Blessings in a Backpack is designed to feed school-age children whose families qualify for Federal programs and have little or no food at home on weekends so every school-aged child in America has the nourishment needed to learn and grow. As a leader in the movement to end childhood hunger, Blessings strives to ensure children don’t go hungry on the weekends by empowering individuals and communities to take action. Funds from the Highland Park Community Foundation were used to support this program.
Collaborative Community Housing Initiative (CCHI) is grassroots collective made up of families with young adults with Intellectual and Developmental Disabilities (I/DD) and community members who desire a community that is inclusive and diverse. CCHI envisions communities where individuals of all abilities live collectively, each determining their own path to a meaningful life. CCHI is about housing as well as inclusive opportunities in living, working, and socializing.
Community Partners for Affordable Housing provides safe affordable housing services that residents can access including rental housing, affordable home ownership, home repairs, accessibility improvements, and financial counseling.
Cradles to Crayons provides children from birth through age 12, living in homeless or low-income situations, with the essential items they need to thrive – at home, at school and at play. They supply these items free of charge by engaging and connecting communities. New and nearly new children’s items are collected through grassroots community drives and corporate donations. Donations are then processed and packaged by volunteers in our warehouse, The Giving Factory. Packages from The Giving Factory are distributed to local children through a collaborative network of diverse service partners.
Community – The Anti-Drug Coalition (CTAD) is a community coalition that is comprised of parents, local government, school officials, clergy, and health providers. CTAD’s mission is to generate conversation and provide accurate information about alcohol, tobacco, and other drug use in our community. CTAD is a volunteer-led organization, which strives to build and sustain a safe and drug-free community in which our youth feel protected, confident and empowered to make healthy choices. They bring together input and contributions from all sectors of the community—schools, parents, youth, government, healthcare, faith, law enforcement, youth-serving organizations and more—to transform the environment around our youth so that the drug-free choice is the easy choice. The grant from the Highland Park Community Foundation supports CTAD’s youth program through which Highland Park High School students are trained in and work together to implement evidence-based, drug-prevention strategies in their school and community.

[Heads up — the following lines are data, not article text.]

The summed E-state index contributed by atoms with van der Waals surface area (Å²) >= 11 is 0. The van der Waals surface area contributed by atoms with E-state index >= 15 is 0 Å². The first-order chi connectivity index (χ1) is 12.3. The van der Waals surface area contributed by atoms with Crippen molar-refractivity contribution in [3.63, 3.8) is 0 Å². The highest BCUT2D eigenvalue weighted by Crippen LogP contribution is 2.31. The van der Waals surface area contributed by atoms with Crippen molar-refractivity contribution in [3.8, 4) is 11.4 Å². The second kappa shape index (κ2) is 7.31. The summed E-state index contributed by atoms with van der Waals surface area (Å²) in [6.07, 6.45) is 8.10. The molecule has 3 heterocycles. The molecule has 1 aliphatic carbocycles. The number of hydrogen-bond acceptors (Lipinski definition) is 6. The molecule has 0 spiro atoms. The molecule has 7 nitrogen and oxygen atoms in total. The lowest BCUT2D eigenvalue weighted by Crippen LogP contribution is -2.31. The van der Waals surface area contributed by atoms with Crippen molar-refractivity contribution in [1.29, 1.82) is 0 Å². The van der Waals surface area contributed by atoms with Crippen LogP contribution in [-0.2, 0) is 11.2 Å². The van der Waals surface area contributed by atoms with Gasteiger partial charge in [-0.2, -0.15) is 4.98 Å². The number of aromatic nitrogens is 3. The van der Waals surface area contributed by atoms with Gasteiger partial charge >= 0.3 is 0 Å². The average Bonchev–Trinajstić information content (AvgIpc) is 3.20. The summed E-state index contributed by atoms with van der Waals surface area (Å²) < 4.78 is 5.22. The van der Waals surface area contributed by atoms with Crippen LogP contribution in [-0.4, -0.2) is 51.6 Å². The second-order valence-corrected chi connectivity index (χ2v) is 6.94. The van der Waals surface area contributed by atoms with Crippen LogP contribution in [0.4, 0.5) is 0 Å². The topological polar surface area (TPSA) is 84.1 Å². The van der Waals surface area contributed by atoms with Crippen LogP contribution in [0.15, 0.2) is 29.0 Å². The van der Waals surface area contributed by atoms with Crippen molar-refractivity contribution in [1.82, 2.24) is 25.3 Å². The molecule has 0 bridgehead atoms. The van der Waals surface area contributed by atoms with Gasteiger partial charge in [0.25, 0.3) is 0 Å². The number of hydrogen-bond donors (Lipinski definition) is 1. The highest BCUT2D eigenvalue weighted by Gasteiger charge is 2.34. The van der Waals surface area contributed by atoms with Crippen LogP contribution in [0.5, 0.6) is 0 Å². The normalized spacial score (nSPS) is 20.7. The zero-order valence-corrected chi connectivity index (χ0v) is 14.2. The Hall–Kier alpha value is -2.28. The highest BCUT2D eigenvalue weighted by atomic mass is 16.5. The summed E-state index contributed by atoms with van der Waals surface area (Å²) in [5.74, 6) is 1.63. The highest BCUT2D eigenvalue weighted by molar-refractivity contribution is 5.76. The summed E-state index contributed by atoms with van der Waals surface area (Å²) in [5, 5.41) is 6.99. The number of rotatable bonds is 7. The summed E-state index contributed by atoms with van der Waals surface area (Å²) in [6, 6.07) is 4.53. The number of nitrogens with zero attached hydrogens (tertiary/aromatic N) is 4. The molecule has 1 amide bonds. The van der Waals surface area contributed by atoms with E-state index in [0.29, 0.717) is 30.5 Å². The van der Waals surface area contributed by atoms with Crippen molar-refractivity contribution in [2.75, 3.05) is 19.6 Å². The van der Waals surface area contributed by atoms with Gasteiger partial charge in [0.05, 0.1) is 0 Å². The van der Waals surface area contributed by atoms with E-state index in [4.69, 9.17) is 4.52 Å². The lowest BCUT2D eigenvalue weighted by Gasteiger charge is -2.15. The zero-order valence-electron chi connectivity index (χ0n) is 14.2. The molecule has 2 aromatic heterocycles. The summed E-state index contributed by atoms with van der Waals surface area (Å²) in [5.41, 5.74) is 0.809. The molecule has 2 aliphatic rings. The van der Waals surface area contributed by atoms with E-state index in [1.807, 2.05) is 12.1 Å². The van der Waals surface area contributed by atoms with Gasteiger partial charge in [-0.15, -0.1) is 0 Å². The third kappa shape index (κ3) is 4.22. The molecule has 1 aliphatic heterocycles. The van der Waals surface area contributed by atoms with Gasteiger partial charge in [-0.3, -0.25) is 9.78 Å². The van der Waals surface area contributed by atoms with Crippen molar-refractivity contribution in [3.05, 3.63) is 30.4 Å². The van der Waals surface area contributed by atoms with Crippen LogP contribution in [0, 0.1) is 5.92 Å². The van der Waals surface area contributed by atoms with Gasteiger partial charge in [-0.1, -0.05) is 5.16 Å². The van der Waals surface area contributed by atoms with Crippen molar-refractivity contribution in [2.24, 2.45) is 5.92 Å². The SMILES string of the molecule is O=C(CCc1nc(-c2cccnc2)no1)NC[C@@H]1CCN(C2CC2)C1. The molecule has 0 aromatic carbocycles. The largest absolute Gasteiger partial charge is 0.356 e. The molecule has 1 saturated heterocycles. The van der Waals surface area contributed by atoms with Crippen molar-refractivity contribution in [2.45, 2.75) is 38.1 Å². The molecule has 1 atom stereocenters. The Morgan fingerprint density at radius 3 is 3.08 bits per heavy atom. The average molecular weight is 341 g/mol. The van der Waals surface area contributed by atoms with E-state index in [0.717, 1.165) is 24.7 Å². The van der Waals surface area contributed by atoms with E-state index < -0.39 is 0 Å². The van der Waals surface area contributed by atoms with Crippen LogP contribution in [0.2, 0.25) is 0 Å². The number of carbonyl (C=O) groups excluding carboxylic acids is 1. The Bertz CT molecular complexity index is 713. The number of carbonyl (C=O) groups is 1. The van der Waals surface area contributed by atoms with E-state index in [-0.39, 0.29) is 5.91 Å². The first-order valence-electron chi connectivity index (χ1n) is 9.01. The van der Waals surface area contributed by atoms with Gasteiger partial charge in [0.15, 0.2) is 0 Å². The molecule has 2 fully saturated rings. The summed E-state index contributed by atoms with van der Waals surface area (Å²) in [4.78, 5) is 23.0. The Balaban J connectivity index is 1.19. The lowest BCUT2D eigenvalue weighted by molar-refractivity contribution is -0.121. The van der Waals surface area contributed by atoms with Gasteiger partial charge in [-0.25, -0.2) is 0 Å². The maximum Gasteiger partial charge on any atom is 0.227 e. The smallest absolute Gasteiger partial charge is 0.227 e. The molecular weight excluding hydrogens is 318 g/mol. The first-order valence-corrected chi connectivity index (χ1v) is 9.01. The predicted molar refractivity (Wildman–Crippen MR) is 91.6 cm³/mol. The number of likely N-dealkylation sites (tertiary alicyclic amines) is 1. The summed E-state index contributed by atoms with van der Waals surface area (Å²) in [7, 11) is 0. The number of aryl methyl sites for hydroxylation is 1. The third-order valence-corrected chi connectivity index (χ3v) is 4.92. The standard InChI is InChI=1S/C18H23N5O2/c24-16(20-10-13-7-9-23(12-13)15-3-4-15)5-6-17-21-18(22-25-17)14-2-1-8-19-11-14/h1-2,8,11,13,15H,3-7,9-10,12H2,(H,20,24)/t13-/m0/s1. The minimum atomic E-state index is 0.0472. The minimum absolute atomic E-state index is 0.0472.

Direct Giving Lab (DGL) provides unrestricted cash transfers to low-income working households that are looking for a path out of poverty. DGL places equal emphasis on social impact and evidence collection. With each cohort of families they assist, DGL evaluates outcomes using both qualitative and quantitative feedback, and the results inform their approach for the next cohort. To date they have provided families with $100/month and $150/month cash transfers and families have participated for 12 or 24 months.